A member of the players' negotiating team says the union and the NFL have agreed to a 24-hour extension in labor talks.
Just hours before the end of the NFL's collective bargaining agreement, due to expire at midnight on Thursday, NFLPA executive committee member Jeff Saturday said the two sides opted to continue discussions aimed at maintaining the labor peace that the NFL has enjoyed since 1987.
The league and players' union were meeting for a 10th day with mediator George Cohen.
Without a new CBA, the most popular sports league in America could lock out its players.
The union also could decertify and have the players take their labor fight with the league to court.
The NFL has said in recent weeks it would not rule out pushing back the deadline if the parties were making progress in negotiations.
Just before the Super Bowl, NFL lead negotiator Jeff Pash said: "If you're making progress, you can stop the clock. It's not a 'Thelma & Louise'-type situation, where you just go over the cliff."
Even President Barack Obama weighed in on the NFL's labor situation Thursday, when asked if he would intervene in the dispute.
"I'm a big football fan," Obama said, "but I also think that for an industry that's making $9 billion a year in revenue, they can figure out how to divide it up in a sensible way and be true to their fans, who are the ones who obviously allow for all the money that they're making. So my expectation and hope is that they will resolve it without me intervening, because it turns out I've got a lot of other stuff to do."
With the clock ticking down, Commissioner Roger Goodell and the NFL's negotiating team arrived at a federal mediator's headquarters about 45 minutes ahead of NFLPA executive director DeMaurice Smith and his group.
"We're working hard," Goodell said.
Also on hand for the NFL were Pash, outside counsel Bob Batterman, New York Giants owner John Mara, Green Bay Packers president Mark Murphy, Washington Redskins general manager Bruce Allen and several other league executives.
Mara and Murphy are members of the league's labor committee, which has the authority to call for a lockout if a new agreement isn't reached by midnight.
"We'll stay at it as long as it takes," Pash said.
Do It Now—or Maybe No 2011 Play
If they don't get it done now, the league could see its 2011 season jeopardized, the first time in nearly a quarter-century that games could be lost to a labor dispute.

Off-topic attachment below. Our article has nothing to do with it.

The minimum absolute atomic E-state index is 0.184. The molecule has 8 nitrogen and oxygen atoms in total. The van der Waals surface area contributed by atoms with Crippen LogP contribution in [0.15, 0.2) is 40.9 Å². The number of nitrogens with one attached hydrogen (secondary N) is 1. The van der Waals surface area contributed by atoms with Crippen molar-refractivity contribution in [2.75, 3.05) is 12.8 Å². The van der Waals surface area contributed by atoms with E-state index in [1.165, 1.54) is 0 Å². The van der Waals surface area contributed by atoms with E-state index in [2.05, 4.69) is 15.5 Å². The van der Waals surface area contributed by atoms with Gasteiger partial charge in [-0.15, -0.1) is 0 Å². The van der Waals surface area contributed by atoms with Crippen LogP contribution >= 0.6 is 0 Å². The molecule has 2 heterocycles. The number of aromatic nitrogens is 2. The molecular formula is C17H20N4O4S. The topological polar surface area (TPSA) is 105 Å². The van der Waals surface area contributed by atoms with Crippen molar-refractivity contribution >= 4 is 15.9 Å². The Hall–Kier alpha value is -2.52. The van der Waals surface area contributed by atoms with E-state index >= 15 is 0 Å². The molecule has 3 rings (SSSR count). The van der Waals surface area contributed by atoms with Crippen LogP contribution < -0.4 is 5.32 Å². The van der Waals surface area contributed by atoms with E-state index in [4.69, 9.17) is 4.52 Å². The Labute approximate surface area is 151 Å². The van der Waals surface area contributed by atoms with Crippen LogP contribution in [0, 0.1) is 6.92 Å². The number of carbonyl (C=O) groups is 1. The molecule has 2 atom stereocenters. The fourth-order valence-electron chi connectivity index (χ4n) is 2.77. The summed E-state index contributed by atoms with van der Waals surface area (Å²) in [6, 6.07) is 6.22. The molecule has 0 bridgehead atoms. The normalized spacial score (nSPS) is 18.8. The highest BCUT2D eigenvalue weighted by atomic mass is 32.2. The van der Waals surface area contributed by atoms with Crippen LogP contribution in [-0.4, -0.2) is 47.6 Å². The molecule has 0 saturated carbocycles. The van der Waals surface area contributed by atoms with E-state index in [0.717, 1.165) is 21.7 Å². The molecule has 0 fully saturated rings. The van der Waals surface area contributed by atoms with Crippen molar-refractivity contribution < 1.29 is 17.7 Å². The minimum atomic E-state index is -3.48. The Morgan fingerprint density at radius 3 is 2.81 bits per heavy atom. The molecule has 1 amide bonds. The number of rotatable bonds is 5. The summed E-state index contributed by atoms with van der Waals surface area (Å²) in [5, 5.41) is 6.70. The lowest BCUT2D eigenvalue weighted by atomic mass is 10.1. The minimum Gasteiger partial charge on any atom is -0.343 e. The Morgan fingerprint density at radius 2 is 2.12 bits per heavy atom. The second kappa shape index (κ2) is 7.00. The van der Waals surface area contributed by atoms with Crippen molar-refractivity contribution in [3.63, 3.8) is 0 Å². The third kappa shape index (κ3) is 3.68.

Since the 1987 players' strike that shortened the season to 15 games—with three of those games featuring nonunion replacement players—there has been labor peace in the NFL.
The foundation of the current CBA was reached in 1993 by then-Commissioner Paul Tagliabue and union chief Gene Upshaw. It has been extended five times as revenues soared, the league expanded to 32 profitable teams, and new stadiums were built across America to house them.
The contract extension reached in 2006 was the final major act for Tagliabue, who then retired, succeeded by Goodell. An opt-out clause for each side was included in that deal, and the owners exercised it in May 2008—three months before Upshaw died. Smith replaced Upshaw in March 2009.
Joining Smith at the mediation session Thursday were union president Kevin Mawae, New Orleans Saints quarterback Drew Brees and about a dozen others, including current and former players.
The biggest sticking point all along has been how to divide the league's revenues, including what cut team owners should get up front to help cover certain costs, such as stadium construction.
Under the old deal, owners received about $1 billion off the top. They entered these negotiations seeking to add another $1 billion to that.
Among the other significant topics: a rookie wage scale; the owners' push to expand the regular season from 16 games to 18 while reducing the preseason by two games; and benefits for retired players.
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